Banker steps into the role of superhero … In other ages, we have called on shamans or saints in times of crisis when the usual remedies have not worked. In the stagnant world economy today, we have designated central bankers as our superheroes, and we are relying on their magical monetary powers to restart global growth. As the European Central Bank president, Mario Draghi, whom some have nicknamed Super Mario, said this month: "There was a time, not too long ago, when central banking was considered to be a rather boring and unexciting occupation." Not anymore. No one embodies this new glamour more than Mark Carney, the 48-year-old governor of the Bank of Canada, who has been tapped to lead the Bank of England, making him the first foreign governor in the institution's 319-year history. – Reuters
Dominant Social Theme: Bankers blah, blah, blah … magic … blah, blah, blah … more than human … blah, blah, blah … Godhead … blah, blah, blah …
Free-Market Analysis: Another day, another editorial in Reuters about central banking superheroes.
Are you convinced yet that this is a dominant social theme?
And how exactly does this work? Is it coincidence?
Do all the Reuters columnists sit down in a room together and decide that they will write editorials, serially, comparing central bankers to Superman?
Lord, help us. Good things come in threes, and since this is the second article in a week comparing bankers to superheroes, we expect at least one more.
We were shocked by the initial comparison and wrote about last week: Central Bank Superheroes in the Gears of the Machine. We wrote …
There is so much about this article that doesn't stand up to even the briefest scrutiny. Basically, the article begins as all these sorts of analyses do with central banks firmly in place and pursuing a mission. But who put them there to begin with? We are asked to believe in an ecosystem that is entirely artificial.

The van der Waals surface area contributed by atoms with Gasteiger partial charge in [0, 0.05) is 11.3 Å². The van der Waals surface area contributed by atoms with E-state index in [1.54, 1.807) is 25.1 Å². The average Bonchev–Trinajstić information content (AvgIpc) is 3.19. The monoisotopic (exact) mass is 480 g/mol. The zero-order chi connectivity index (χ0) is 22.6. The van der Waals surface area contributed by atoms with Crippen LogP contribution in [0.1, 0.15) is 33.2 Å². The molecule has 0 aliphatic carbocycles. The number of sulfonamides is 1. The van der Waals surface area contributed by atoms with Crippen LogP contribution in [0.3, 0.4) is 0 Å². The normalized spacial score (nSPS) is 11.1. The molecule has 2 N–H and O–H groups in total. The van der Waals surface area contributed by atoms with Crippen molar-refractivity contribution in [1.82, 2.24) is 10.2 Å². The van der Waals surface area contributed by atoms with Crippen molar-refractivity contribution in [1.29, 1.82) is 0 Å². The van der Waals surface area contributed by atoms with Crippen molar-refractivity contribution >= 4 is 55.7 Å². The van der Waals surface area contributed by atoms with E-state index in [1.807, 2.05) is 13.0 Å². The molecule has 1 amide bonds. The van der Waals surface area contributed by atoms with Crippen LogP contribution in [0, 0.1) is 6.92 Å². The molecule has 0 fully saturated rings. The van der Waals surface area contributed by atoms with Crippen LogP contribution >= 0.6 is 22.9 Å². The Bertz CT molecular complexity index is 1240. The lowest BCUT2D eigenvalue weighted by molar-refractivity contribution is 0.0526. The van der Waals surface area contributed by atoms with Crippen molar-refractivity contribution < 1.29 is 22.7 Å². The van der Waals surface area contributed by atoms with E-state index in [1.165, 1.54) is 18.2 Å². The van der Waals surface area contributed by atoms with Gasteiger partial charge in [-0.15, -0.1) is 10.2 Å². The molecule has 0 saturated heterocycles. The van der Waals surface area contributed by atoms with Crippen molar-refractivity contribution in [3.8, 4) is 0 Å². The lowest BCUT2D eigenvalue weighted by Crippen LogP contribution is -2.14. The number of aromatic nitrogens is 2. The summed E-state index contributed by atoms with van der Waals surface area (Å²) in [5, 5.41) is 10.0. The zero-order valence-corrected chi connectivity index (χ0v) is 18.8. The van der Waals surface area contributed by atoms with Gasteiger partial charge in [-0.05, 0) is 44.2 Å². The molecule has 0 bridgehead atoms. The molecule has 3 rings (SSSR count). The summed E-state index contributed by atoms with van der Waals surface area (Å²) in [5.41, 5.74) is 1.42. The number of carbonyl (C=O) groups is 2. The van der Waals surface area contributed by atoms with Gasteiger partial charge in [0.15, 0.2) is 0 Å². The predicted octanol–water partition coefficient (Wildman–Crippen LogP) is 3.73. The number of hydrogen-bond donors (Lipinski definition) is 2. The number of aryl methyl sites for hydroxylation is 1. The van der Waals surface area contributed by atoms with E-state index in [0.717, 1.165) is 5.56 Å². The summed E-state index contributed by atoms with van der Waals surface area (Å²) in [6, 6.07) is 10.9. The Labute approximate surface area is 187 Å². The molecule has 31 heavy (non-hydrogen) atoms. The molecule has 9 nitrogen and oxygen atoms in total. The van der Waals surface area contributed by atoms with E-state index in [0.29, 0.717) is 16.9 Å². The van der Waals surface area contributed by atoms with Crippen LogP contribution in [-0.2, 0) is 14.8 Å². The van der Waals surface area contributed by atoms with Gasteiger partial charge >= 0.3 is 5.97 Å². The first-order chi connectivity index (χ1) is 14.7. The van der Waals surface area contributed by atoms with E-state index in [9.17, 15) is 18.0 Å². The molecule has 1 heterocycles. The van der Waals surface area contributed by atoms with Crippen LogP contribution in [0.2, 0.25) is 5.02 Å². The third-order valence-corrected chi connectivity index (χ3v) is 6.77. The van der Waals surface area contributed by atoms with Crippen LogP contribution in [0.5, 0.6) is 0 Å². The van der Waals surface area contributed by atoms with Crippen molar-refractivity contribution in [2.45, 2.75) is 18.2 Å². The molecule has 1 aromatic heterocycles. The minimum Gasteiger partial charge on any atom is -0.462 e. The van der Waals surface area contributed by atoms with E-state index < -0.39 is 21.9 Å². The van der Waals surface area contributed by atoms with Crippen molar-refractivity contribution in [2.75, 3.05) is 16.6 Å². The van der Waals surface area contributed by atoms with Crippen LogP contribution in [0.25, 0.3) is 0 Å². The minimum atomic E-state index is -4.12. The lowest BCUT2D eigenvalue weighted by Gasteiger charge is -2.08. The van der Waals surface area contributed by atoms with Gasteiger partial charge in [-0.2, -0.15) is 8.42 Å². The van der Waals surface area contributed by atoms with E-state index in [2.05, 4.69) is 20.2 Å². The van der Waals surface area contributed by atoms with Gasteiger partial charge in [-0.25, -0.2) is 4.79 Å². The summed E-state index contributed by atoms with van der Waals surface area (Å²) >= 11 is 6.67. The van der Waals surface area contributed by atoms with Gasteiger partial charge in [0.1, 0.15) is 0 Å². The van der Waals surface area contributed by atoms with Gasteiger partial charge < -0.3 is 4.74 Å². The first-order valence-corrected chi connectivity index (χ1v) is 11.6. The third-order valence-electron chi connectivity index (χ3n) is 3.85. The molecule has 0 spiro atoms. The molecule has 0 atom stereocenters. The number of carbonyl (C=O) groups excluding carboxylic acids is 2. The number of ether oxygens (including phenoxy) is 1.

Central banks are like alchemists, as the article says? No. Central bankers were provided this alchemical power cold-bloodedly. PEOPLE set up the current system. It didn't spring fully formed like Athena out of the forehead of Zeus.
And why are central banks creating money in "unprecedented amounts"? It is not some sort of mysterious evolution of central banking power. It is part of an expansionary process that has been going on since the beginning of this central banking era about a century ago.
We don't see any reason to change our mind about the ridiculousness of the comparison, even though Reuters has "doubled down" with yet another superhero editorial anthem.
In fact, the comparison is kind of apt in a strange way: Superheroes actually don't exist and neither do central bankers. That is, there is a term "central banker" – but the central banker simply does not do what the job description says he does.
The central banker steps in and adjusts money printing and interest rates to ensure that the economy of which he is in charge is functioning adequately.
In reality, the central banker is merely creating a price fix, transferring wealth from the larger society to his own pocket and to the pockets of those who stand behind him and exercise the real control over the central banking system.